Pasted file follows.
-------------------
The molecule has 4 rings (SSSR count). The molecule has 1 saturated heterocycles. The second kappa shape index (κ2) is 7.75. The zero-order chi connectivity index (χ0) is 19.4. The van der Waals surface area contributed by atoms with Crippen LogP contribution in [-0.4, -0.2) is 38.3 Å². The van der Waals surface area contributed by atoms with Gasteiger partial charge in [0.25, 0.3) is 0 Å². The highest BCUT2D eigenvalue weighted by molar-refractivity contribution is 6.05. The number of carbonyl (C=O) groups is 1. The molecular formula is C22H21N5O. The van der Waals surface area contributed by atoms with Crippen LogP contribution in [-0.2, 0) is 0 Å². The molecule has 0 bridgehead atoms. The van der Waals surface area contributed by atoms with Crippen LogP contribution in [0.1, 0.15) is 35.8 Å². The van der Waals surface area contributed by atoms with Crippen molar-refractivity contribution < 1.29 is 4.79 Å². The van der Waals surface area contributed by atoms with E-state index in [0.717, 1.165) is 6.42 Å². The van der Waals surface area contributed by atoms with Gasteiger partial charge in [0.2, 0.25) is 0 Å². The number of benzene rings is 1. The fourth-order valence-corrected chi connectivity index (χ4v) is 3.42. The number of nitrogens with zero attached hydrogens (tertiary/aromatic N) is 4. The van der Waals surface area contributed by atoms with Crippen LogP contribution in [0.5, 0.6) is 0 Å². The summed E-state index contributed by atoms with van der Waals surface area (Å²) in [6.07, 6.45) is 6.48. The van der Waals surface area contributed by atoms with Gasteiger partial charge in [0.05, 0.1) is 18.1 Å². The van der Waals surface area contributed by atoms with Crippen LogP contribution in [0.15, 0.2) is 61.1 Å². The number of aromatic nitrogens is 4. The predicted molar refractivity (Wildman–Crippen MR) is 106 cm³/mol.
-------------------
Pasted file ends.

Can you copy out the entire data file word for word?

The molecule has 4 rings (SSSR count). The molecule has 1 saturated heterocycles. The second kappa shape index (κ2) is 7.75. The zero-order chi connectivity index (χ0) is 19.4. The van der Waals surface area contributed by atoms with Crippen LogP contribution in [-0.4, -0.2) is 38.3 Å². The van der Waals surface area contributed by atoms with Gasteiger partial charge in [0.25, 0.3) is 0 Å². The highest BCUT2D eigenvalue weighted by molar-refractivity contribution is 6.05. The number of carbonyl (C=O) groups is 1. The molecular formula is C22H21N5O. The van der Waals surface area contributed by atoms with Crippen LogP contribution in [-0.2, 0) is 0 Å². The molecule has 0 bridgehead atoms. The van der Waals surface area contributed by atoms with Crippen LogP contribution in [0.1, 0.15) is 35.8 Å². The van der Waals surface area contributed by atoms with Crippen molar-refractivity contribution < 1.29 is 4.79 Å². The van der Waals surface area contributed by atoms with E-state index in [0.717, 1.165) is 6.42 Å². The van der Waals surface area contributed by atoms with Gasteiger partial charge in [0.2, 0.25) is 0 Å². The number of benzene rings is 1. The fourth-order valence-corrected chi connectivity index (χ4v) is 3.42. The number of nitrogens with zero attached hydrogens (tertiary/aromatic N) is 4. The van der Waals surface area contributed by atoms with Crippen LogP contribution in [0.5, 0.6) is 0 Å². The summed E-state index contributed by atoms with van der Waals surface area (Å²) in [6.07, 6.45) is 6.48. The van der Waals surface area contributed by atoms with Gasteiger partial charge in [0.05, 0.1) is 18.1 Å². The van der Waals surface area contributed by atoms with Crippen LogP contribution in [0.15, 0.2) is 61.1 Å². The number of aromatic nitrogens is 4. The predicted molar refractivity (Wildman–Crippen MR) is 106 cm³/mol.